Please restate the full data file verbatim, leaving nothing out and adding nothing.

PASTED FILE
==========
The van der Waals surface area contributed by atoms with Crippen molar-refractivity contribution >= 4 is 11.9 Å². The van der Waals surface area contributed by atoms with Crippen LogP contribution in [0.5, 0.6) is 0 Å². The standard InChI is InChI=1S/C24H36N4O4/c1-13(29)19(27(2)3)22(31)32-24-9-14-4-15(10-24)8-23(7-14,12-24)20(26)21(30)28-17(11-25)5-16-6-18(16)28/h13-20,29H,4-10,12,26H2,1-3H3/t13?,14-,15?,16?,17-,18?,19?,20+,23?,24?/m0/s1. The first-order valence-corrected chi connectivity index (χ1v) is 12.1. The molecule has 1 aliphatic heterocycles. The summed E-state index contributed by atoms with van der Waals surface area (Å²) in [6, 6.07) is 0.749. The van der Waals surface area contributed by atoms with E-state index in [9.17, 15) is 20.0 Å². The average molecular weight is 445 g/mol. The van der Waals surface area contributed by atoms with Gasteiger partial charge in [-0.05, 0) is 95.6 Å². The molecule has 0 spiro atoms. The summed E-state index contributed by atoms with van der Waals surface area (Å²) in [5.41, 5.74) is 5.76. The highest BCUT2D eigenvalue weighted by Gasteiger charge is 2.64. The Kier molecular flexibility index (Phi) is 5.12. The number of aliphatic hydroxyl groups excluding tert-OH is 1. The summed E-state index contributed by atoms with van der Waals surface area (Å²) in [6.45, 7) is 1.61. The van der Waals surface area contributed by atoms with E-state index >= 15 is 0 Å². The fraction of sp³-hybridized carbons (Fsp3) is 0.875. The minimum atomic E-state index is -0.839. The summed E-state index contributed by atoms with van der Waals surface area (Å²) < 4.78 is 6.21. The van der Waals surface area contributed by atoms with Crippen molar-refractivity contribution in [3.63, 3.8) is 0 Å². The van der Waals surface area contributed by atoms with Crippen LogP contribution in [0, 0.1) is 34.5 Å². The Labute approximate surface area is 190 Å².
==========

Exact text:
The van der Waals surface area contributed by atoms with Crippen molar-refractivity contribution >= 4 is 11.9 Å². The van der Waals surface area contributed by atoms with Crippen LogP contribution in [0.5, 0.6) is 0 Å². The standard InChI is InChI=1S/C24H36N4O4/c1-13(29)19(27(2)3)22(31)32-24-9-14-4-15(10-24)8-23(7-14,12-24)20(26)21(30)28-17(11-25)5-16-6-18(16)28/h13-20,29H,4-10,12,26H2,1-3H3/t13?,14-,15?,16?,17-,18?,19?,20+,23?,24?/m0/s1. The first-order valence-corrected chi connectivity index (χ1v) is 12.1. The molecule has 1 aliphatic heterocycles. The summed E-state index contributed by atoms with van der Waals surface area (Å²) in [6, 6.07) is 0.749. The van der Waals surface area contributed by atoms with E-state index in [9.17, 15) is 20.0 Å². The average molecular weight is 445 g/mol. The van der Waals surface area contributed by atoms with Gasteiger partial charge in [-0.05, 0) is 95.6 Å². The molecule has 0 spiro atoms. The summed E-state index contributed by atoms with van der Waals surface area (Å²) in [5.41, 5.74) is 5.76. The highest BCUT2D eigenvalue weighted by Gasteiger charge is 2.64. The Kier molecular flexibility index (Phi) is 5.12. The number of aliphatic hydroxyl groups excluding tert-OH is 1. The summed E-state index contributed by atoms with van der Waals surface area (Å²) in [6.45, 7) is 1.61. The van der Waals surface area contributed by atoms with E-state index >= 15 is 0 Å². The fraction of sp³-hybridized carbons (Fsp3) is 0.875. The minimum atomic E-state index is -0.839. The summed E-state index contributed by atoms with van der Waals surface area (Å²) < 4.78 is 6.21. The van der Waals surface area contributed by atoms with Crippen molar-refractivity contribution in [3.63, 3.8) is 0 Å². The van der Waals surface area contributed by atoms with Crippen LogP contribution in [0, 0.1) is 34.5 Å². The Labute approximate surface area is 190 Å².